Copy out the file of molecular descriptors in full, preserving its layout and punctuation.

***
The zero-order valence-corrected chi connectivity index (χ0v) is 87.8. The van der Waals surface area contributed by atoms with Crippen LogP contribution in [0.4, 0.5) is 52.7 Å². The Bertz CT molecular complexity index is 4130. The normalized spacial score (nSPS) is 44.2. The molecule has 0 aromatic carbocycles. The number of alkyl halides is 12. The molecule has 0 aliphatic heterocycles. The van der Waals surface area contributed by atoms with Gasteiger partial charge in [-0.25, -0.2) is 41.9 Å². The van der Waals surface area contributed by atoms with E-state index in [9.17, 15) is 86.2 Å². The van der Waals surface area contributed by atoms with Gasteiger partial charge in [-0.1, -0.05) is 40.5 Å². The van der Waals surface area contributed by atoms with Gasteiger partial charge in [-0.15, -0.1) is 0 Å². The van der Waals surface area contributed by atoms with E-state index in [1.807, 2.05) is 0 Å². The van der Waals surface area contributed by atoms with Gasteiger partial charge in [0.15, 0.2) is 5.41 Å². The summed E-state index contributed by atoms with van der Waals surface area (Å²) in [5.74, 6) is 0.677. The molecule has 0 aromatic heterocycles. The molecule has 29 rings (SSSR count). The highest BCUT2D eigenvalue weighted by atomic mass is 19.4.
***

The zero-order valence-corrected chi connectivity index (χ0v) is 87.8. The van der Waals surface area contributed by atoms with Crippen LogP contribution in [0.4, 0.5) is 52.7 Å². The Bertz CT molecular complexity index is 4130. The normalized spacial score (nSPS) is 44.2. The molecule has 0 aromatic carbocycles. The number of alkyl halides is 12. The molecule has 0 aliphatic heterocycles. The van der Waals surface area contributed by atoms with Gasteiger partial charge in [-0.25, -0.2) is 41.9 Å². The van der Waals surface area contributed by atoms with E-state index in [9.17, 15) is 86.2 Å². The van der Waals surface area contributed by atoms with Gasteiger partial charge in [-0.1, -0.05) is 40.5 Å². The van der Waals surface area contributed by atoms with Gasteiger partial charge in [-0.15, -0.1) is 0 Å². The van der Waals surface area contributed by atoms with E-state index in [1.807, 2.05) is 0 Å². The van der Waals surface area contributed by atoms with Gasteiger partial charge in [0.15, 0.2) is 5.41 Å². The summed E-state index contributed by atoms with van der Waals surface area (Å²) in [5.74, 6) is 0.677. The molecule has 0 aromatic heterocycles. The molecule has 29 rings (SSSR count). The highest BCUT2D eigenvalue weighted by atomic mass is 19.4.